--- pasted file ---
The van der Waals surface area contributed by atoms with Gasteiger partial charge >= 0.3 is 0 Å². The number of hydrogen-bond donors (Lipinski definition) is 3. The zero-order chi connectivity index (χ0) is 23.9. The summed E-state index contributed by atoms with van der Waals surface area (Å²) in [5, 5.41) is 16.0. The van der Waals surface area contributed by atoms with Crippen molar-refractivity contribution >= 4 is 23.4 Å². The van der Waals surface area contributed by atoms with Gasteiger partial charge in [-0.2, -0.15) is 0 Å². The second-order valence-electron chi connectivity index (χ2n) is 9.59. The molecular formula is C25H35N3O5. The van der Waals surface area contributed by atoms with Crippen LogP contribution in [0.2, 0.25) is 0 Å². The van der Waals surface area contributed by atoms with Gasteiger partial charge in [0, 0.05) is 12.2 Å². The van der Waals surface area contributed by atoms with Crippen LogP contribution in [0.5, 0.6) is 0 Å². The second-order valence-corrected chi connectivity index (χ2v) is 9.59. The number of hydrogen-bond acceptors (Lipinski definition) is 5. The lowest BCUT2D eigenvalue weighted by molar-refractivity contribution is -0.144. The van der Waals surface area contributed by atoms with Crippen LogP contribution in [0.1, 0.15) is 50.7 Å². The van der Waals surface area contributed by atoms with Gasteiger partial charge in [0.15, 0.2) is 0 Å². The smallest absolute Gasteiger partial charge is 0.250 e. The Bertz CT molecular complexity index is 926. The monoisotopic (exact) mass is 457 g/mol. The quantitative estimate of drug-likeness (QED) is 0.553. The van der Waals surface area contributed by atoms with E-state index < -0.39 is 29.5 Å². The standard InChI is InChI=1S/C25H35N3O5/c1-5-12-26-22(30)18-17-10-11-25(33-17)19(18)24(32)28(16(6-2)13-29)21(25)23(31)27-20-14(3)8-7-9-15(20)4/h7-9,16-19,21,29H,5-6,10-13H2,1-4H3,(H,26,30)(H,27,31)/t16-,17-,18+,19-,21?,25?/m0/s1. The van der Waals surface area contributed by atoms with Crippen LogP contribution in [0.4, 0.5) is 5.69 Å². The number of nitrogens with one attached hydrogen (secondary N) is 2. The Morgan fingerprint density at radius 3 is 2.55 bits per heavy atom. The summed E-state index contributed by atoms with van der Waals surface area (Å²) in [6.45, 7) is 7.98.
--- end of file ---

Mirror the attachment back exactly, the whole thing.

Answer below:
The van der Waals surface area contributed by atoms with Gasteiger partial charge >= 0.3 is 0 Å². The number of hydrogen-bond donors (Lipinski definition) is 3. The zero-order chi connectivity index (χ0) is 23.9. The summed E-state index contributed by atoms with van der Waals surface area (Å²) in [5, 5.41) is 16.0. The van der Waals surface area contributed by atoms with Crippen molar-refractivity contribution >= 4 is 23.4 Å². The van der Waals surface area contributed by atoms with Gasteiger partial charge in [-0.2, -0.15) is 0 Å². The second-order valence-electron chi connectivity index (χ2n) is 9.59. The molecular formula is C25H35N3O5. The van der Waals surface area contributed by atoms with Crippen LogP contribution in [0.2, 0.25) is 0 Å². The van der Waals surface area contributed by atoms with Gasteiger partial charge in [0, 0.05) is 12.2 Å². The van der Waals surface area contributed by atoms with Crippen LogP contribution in [0.5, 0.6) is 0 Å². The second-order valence-corrected chi connectivity index (χ2v) is 9.59. The number of hydrogen-bond acceptors (Lipinski definition) is 5. The lowest BCUT2D eigenvalue weighted by molar-refractivity contribution is -0.144. The van der Waals surface area contributed by atoms with Crippen LogP contribution in [0.1, 0.15) is 50.7 Å². The van der Waals surface area contributed by atoms with Gasteiger partial charge in [0.15, 0.2) is 0 Å². The smallest absolute Gasteiger partial charge is 0.250 e. The Bertz CT molecular complexity index is 926. The monoisotopic (exact) mass is 457 g/mol. The quantitative estimate of drug-likeness (QED) is 0.553. The van der Waals surface area contributed by atoms with E-state index < -0.39 is 29.5 Å². The standard InChI is InChI=1S/C25H35N3O5/c1-5-12-26-22(30)18-17-10-11-25(33-17)19(18)24(32)28(16(6-2)13-29)21(25)23(31)27-20-14(3)8-7-9-15(20)4/h7-9,16-19,21,29H,5-6,10-13H2,1-4H3,(H,26,30)(H,27,31)/t16-,17-,18+,19-,21?,25?/m0/s1. The van der Waals surface area contributed by atoms with Crippen LogP contribution in [0.4, 0.5) is 5.69 Å². The number of nitrogens with one attached hydrogen (secondary N) is 2. The Morgan fingerprint density at radius 3 is 2.55 bits per heavy atom. The summed E-state index contributed by atoms with van der Waals surface area (Å²) in [6.45, 7) is 7.98.